"Placemaking is central to many of the powerful trends shaping the world today. The stumbling global economy, a vulnerable energy supply, and loss of confidence in far-flung markets are balanced by an upsurge of interest in things local: producing local food; promoting local businesses; preserving local character; protecting local open space and public places; finding meaningful ways to belong to a local community.
New economic theories point out that our city and regional economies may no longer function as they once did, but have been turned upside-down. This research suggests that human and creative capital of our communities are now the catalysts of economic growth rather than mere results of that growth.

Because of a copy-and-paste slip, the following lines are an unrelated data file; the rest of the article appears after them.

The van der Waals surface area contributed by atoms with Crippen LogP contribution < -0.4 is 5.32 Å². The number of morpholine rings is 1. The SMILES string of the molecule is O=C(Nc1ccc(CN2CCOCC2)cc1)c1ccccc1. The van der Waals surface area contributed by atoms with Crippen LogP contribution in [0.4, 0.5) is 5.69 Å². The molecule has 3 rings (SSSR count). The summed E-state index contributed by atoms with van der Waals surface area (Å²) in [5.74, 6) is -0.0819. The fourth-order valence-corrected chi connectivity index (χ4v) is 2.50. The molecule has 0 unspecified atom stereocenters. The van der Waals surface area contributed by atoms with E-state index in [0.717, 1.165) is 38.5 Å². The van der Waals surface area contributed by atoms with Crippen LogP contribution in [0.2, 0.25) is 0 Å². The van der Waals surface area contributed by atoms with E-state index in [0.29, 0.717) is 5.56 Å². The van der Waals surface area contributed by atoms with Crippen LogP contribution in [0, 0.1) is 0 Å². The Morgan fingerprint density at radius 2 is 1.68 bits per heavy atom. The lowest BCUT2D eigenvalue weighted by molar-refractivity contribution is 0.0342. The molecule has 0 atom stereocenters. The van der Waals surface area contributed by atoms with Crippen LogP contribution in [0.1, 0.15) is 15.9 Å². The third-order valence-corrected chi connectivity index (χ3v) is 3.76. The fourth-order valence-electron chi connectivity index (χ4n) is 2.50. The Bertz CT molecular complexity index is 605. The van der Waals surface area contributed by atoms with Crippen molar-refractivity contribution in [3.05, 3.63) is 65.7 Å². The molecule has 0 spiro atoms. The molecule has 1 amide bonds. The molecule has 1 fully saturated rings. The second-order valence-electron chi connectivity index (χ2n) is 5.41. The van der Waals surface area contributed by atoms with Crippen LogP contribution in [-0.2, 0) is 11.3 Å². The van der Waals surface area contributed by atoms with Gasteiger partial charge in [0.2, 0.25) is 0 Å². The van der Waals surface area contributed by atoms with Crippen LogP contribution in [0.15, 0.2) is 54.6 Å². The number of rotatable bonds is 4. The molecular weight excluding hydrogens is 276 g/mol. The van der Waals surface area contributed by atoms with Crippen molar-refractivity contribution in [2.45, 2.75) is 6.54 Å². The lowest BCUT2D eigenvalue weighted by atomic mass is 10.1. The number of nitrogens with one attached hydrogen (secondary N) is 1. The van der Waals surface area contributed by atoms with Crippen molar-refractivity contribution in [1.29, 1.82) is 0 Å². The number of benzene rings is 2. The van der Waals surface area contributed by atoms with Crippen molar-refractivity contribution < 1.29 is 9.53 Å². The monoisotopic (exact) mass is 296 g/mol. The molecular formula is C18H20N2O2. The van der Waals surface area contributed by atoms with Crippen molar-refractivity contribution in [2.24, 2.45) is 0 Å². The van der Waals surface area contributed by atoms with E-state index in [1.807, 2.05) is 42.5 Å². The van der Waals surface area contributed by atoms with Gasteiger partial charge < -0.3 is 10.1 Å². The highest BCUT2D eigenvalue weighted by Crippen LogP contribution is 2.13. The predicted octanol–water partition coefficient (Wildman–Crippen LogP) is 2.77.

According to Soji Adelaja, Director of the Land Policy Institute (LPI) at Michigan State University, keeping and attracting people is the most important strategy in this new economic landscape. Services, which are inherently local and include everything from doctors' visits to construction projects, now account for a larger share of the economy than goods. A Land Policy Institute study shows that half of total economic losses stemming from drops in population are caused by a loss of service jobs and income. That means when people move they take a piece of the economy with them."